Rhythm Singla, a 21-year-old Trent Biology student expressed their disheartening experience with Peterborough landlords; 

“[our last housing option] was full of bugs, rats, roaches… On the second day of moving in, the landlord barged into our bedrooms at 11 pm at night, without any notice or knocking on the door, and started screaming at us, demanding to show him where the bugs were. We were devastated and on telling him that he cannot harass us this way and we could go to the police, he kicked us out. We had to find a place to move within one night.”

During the interview, Rhythm recounted several experiences of this sort. She recalled another incident which occurred before leaving her previous rental place in September 2020:

“Before moving we ‘deep cleaned’ the entire house even though this is something that the owner gets done before renting the place to new tenants. Even after doing that the landlord emailed us demanding money for getting the pest control in the place we wouldn't even be living in. On refusing to pay, we were sent a terrible email saying all sorts of things like ‘I hope something happens to you that will teach you a lesson and later in life you'll realize what you all did to me and how you did not pay me.”

It is also important to acknowledge however, that these situations are not solely experienced among the international body -- domestic students can also be prey to vulturine landlords.   

Landlord. Artwork by Karen Arnold.

With the demand increasingly surpassing the supply, students have no alternative but to settle for houses that are barely fit to be lived in. Landlords become increasingly picky as they can afford the luxury of increasing rent while brushing aside many of their responsibilities. There is a clear discrepancy between their profit as a home-owner and their responsibilities as a landlord.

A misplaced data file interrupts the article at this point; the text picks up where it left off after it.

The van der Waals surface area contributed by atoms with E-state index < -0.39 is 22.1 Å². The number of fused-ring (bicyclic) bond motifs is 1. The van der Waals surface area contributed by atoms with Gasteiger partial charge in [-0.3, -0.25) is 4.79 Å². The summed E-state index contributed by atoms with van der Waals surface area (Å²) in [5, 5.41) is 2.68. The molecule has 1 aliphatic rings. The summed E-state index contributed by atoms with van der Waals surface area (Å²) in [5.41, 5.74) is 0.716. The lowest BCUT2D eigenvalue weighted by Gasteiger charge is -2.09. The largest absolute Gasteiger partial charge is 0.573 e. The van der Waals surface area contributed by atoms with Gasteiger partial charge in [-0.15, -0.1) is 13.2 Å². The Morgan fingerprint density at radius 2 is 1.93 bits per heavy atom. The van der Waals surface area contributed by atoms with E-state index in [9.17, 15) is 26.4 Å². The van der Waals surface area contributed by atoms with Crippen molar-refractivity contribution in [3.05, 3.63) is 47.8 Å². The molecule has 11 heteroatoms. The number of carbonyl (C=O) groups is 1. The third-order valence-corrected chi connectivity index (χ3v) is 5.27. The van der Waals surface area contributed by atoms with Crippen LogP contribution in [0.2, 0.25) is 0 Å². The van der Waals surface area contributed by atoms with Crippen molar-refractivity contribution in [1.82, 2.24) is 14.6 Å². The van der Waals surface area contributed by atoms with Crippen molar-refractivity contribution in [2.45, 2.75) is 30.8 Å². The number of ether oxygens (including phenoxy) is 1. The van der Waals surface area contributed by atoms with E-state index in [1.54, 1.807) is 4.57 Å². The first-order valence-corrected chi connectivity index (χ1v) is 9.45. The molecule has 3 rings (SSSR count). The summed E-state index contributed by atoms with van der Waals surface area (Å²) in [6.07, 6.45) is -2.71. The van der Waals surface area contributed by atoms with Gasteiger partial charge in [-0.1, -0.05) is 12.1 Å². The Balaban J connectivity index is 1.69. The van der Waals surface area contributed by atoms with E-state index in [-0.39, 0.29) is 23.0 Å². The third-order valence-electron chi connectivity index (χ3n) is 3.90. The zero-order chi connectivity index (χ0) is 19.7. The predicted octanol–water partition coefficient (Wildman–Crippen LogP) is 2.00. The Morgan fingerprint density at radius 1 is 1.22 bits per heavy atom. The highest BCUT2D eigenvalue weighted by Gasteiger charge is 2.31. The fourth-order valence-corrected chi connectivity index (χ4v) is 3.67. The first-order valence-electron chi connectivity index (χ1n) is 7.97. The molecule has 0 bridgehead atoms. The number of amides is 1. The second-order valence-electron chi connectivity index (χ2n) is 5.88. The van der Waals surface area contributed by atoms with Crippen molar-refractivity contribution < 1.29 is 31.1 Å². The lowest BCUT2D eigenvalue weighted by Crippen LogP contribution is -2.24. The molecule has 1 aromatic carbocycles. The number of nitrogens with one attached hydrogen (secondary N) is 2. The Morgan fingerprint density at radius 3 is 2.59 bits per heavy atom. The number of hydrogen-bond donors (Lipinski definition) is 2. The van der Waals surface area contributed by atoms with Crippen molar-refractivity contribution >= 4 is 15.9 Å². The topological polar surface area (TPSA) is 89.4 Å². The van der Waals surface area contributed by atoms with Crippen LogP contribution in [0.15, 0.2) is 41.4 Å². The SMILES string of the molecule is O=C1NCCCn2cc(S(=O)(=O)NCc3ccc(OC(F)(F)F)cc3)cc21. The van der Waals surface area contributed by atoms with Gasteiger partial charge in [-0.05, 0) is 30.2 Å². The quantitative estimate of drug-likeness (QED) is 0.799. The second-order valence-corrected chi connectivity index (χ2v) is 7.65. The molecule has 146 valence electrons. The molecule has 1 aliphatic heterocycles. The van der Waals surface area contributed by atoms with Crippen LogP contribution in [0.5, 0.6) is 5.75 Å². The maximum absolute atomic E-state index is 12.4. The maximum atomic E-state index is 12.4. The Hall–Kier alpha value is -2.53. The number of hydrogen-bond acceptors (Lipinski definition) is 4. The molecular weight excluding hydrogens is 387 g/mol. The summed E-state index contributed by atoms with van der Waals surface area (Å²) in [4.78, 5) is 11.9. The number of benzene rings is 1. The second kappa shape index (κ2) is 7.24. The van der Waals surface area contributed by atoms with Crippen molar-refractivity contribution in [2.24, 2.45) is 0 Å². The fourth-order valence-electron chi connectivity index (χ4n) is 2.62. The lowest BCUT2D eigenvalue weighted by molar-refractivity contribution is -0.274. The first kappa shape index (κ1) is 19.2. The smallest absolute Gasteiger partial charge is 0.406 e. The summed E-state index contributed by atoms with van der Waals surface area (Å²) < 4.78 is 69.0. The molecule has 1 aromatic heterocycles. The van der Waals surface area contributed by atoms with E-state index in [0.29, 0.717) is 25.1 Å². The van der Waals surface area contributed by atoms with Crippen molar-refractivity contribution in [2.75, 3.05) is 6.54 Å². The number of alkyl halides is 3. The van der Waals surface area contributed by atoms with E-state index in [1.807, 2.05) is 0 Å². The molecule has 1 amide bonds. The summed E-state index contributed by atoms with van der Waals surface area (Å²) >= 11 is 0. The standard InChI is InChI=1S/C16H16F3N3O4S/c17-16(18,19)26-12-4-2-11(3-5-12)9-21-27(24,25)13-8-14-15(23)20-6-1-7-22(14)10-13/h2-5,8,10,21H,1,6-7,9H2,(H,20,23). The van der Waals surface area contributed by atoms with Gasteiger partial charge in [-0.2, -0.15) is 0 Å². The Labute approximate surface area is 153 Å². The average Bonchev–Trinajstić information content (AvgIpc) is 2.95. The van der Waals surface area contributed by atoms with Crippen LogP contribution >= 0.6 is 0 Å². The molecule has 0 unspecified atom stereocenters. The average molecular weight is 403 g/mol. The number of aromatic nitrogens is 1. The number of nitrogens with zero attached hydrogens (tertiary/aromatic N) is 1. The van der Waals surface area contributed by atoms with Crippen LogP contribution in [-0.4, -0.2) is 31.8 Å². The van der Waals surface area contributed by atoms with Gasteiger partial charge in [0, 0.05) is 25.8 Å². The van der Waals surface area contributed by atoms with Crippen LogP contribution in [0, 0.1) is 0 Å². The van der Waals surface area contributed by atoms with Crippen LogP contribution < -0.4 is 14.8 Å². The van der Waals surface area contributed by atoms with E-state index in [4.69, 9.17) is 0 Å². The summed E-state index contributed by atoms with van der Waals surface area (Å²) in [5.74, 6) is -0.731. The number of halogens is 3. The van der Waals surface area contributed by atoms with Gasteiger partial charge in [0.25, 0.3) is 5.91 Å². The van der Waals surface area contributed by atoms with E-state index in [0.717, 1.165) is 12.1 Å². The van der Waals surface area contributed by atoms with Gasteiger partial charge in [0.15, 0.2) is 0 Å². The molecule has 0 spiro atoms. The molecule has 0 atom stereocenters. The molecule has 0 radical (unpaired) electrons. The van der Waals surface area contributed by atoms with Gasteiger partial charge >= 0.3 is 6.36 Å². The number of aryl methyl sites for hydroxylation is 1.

This issue becomes increasingly problematic with the return of international students. For many, the possibility of looking at a house first-hand/in-person is nearly impossible. With border security requiring proof of housing, students have no other choice but to either sign one year leases with no real knowledge of what they are getting into, or having to share a room with other students as they look for a place of their own. 

Take the case of Gaurav Goyal and Rajat Mehta, both third year students from India who described similar experiences in their quest to find housing once living in Peterborough. While Rajat looked for a place, he shared a room with his friend, but soon the landlord was asking for $300 extra, claiming that the bills were too high and so he needed the money. Goyal, on the other hand, slept on the floor of one of his friend’s rooms in a house already packed with eight other students. 

“For nine days I crashed at my friend's place, using my jacket as a pillow and my other jacket as a comforter,” said Gaurav.

Another example is given by Sanya Mehta and a group of second year domestic students who were looking to rent a place in Peterborough for the first time. Despite several emails and hours dedicated to online scrolling, the group was unable to find a place below $2,100 excluding utilities. When they finally found a house, their current residence, it was described as “sketchy”. The landlord gave a viewing through Facetime, only showing “the good parts of the place,” just to move in to find broken kitchen cabinets and two-month-old food left in the fridge by previous tenants.

“We spent 6 days cleaning the house and even after that [the place] was not liveable.” 

 So as Elizabeth Beaney accurately described it  in ‘"Students Want to be Students: The Housing Crises in Toronto and Peterborough", “vulnerable renters like students are being taken advantage of by predatory landlords and put in dangerous, dissatisfactory housing situations, often with little to no tenant rights.”

With many students expressing feelings of marginalization, stress, and frustration, a sense of ‘you gotta do what you got to do, so suck it up’ hovers among us. Students seem to be facing significantly precarious housing situations - struggling to find affordable housing that is well-maintained, properly cleaned and suitable for their needs, a problem that was not brought to our attention in Trent’s welcome pamphlet, and a threat that does not seem to be getting any better with Trent’s steady increase in enrolment and Peterborough’s stagnant housing projects.